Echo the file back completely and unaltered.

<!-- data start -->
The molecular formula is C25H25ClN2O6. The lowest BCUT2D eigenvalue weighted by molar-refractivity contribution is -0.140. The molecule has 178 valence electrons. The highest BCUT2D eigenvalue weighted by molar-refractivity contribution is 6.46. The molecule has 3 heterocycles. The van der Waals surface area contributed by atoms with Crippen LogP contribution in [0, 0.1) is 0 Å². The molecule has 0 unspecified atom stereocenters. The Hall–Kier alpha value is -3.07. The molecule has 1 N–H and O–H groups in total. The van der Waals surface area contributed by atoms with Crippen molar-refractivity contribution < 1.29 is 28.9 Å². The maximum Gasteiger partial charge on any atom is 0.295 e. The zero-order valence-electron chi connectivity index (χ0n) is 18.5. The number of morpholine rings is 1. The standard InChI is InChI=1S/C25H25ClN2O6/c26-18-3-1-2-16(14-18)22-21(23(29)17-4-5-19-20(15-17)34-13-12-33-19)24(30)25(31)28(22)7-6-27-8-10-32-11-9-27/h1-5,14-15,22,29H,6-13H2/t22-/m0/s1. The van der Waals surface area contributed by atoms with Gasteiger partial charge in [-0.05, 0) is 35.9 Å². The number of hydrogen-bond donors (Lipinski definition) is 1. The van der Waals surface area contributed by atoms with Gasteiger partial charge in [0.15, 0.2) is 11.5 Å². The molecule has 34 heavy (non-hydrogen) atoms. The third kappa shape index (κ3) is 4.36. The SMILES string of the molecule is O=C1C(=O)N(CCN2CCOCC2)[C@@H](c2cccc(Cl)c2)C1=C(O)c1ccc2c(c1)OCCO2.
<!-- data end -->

The molecular formula is C25H25ClN2O6. The lowest BCUT2D eigenvalue weighted by molar-refractivity contribution is -0.140. The molecule has 178 valence electrons. The highest BCUT2D eigenvalue weighted by molar-refractivity contribution is 6.46. The molecule has 3 heterocycles. The van der Waals surface area contributed by atoms with Crippen LogP contribution in [0, 0.1) is 0 Å². The molecule has 0 unspecified atom stereocenters. The Hall–Kier alpha value is -3.07. The molecule has 1 N–H and O–H groups in total. The van der Waals surface area contributed by atoms with Crippen molar-refractivity contribution < 1.29 is 28.9 Å². The maximum Gasteiger partial charge on any atom is 0.295 e. The zero-order valence-electron chi connectivity index (χ0n) is 18.5. The number of morpholine rings is 1. The standard InChI is InChI=1S/C25H25ClN2O6/c26-18-3-1-2-16(14-18)22-21(23(29)17-4-5-19-20(15-17)34-13-12-33-19)24(30)25(31)28(22)7-6-27-8-10-32-11-9-27/h1-5,14-15,22,29H,6-13H2/t22-/m0/s1. The van der Waals surface area contributed by atoms with Gasteiger partial charge in [-0.05, 0) is 35.9 Å². The number of hydrogen-bond donors (Lipinski definition) is 1. The van der Waals surface area contributed by atoms with Gasteiger partial charge in [0.15, 0.2) is 11.5 Å². The molecule has 34 heavy (non-hydrogen) atoms. The third kappa shape index (κ3) is 4.36. The SMILES string of the molecule is O=C1C(=O)N(CCN2CCOCC2)[C@@H](c2cccc(Cl)c2)C1=C(O)c1ccc2c(c1)OCCO2.